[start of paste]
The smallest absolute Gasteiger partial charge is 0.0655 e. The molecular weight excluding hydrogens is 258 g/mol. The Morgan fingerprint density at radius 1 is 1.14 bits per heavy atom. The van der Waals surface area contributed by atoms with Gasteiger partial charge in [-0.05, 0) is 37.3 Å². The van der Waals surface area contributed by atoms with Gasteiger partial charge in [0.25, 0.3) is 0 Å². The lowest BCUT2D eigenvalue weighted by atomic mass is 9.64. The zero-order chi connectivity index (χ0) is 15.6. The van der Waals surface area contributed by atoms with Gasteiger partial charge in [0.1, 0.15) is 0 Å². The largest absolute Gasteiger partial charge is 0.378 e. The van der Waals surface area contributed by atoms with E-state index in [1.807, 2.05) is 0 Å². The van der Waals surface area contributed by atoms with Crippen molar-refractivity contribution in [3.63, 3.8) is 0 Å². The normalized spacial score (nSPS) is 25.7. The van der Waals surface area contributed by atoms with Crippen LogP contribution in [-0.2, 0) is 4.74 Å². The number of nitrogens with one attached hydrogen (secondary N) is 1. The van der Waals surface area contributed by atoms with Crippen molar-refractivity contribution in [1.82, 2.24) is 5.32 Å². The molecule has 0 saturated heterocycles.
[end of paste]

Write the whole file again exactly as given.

The smallest absolute Gasteiger partial charge is 0.0655 e. The molecular weight excluding hydrogens is 258 g/mol. The Morgan fingerprint density at radius 1 is 1.14 bits per heavy atom. The van der Waals surface area contributed by atoms with Gasteiger partial charge in [-0.05, 0) is 37.3 Å². The van der Waals surface area contributed by atoms with Gasteiger partial charge in [0.25, 0.3) is 0 Å². The lowest BCUT2D eigenvalue weighted by atomic mass is 9.64. The zero-order chi connectivity index (χ0) is 15.6. The van der Waals surface area contributed by atoms with Gasteiger partial charge in [0.1, 0.15) is 0 Å². The largest absolute Gasteiger partial charge is 0.378 e. The van der Waals surface area contributed by atoms with E-state index in [1.807, 2.05) is 0 Å². The van der Waals surface area contributed by atoms with Crippen molar-refractivity contribution in [3.63, 3.8) is 0 Å². The normalized spacial score (nSPS) is 25.7. The van der Waals surface area contributed by atoms with Crippen LogP contribution in [-0.2, 0) is 4.74 Å². The number of nitrogens with one attached hydrogen (secondary N) is 1. The van der Waals surface area contributed by atoms with Crippen molar-refractivity contribution in [1.82, 2.24) is 5.32 Å². The molecule has 0 saturated heterocycles.